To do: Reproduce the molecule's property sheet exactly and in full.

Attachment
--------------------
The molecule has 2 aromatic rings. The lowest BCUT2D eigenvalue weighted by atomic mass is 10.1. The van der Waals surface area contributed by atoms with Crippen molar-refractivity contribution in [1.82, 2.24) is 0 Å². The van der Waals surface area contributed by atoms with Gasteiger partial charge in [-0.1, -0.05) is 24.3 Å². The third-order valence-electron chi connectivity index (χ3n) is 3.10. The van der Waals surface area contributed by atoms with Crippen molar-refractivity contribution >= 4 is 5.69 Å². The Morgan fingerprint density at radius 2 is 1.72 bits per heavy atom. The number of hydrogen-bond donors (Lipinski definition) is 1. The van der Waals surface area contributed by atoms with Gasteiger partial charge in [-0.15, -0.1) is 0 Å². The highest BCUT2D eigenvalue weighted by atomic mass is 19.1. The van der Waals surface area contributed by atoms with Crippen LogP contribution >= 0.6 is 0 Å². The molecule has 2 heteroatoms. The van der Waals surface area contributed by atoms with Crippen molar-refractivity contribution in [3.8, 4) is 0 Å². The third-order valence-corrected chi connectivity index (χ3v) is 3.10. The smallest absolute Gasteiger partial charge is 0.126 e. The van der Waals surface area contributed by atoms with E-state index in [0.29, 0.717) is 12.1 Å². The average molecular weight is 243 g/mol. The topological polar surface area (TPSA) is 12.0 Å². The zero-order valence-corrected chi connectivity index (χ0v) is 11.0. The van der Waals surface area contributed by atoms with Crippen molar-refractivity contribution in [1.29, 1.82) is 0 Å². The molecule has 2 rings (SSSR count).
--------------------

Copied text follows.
The molecule has 2 aromatic rings. The lowest BCUT2D eigenvalue weighted by atomic mass is 10.1. The van der Waals surface area contributed by atoms with Crippen molar-refractivity contribution in [1.82, 2.24) is 0 Å². The van der Waals surface area contributed by atoms with Gasteiger partial charge in [-0.1, -0.05) is 24.3 Å². The third-order valence-electron chi connectivity index (χ3n) is 3.10. The van der Waals surface area contributed by atoms with Crippen molar-refractivity contribution >= 4 is 5.69 Å². The Morgan fingerprint density at radius 2 is 1.72 bits per heavy atom. The number of hydrogen-bond donors (Lipinski definition) is 1. The van der Waals surface area contributed by atoms with Gasteiger partial charge in [-0.15, -0.1) is 0 Å². The highest BCUT2D eigenvalue weighted by atomic mass is 19.1. The van der Waals surface area contributed by atoms with Crippen LogP contribution >= 0.6 is 0 Å². The molecule has 2 heteroatoms. The van der Waals surface area contributed by atoms with Crippen molar-refractivity contribution in [3.8, 4) is 0 Å². The third-order valence-corrected chi connectivity index (χ3v) is 3.10. The smallest absolute Gasteiger partial charge is 0.126 e. The van der Waals surface area contributed by atoms with E-state index in [0.29, 0.717) is 12.1 Å². The average molecular weight is 243 g/mol. The topological polar surface area (TPSA) is 12.0 Å². The zero-order valence-corrected chi connectivity index (χ0v) is 11.0. The van der Waals surface area contributed by atoms with Crippen molar-refractivity contribution in [1.29, 1.82) is 0 Å². The molecule has 2 rings (SSSR count).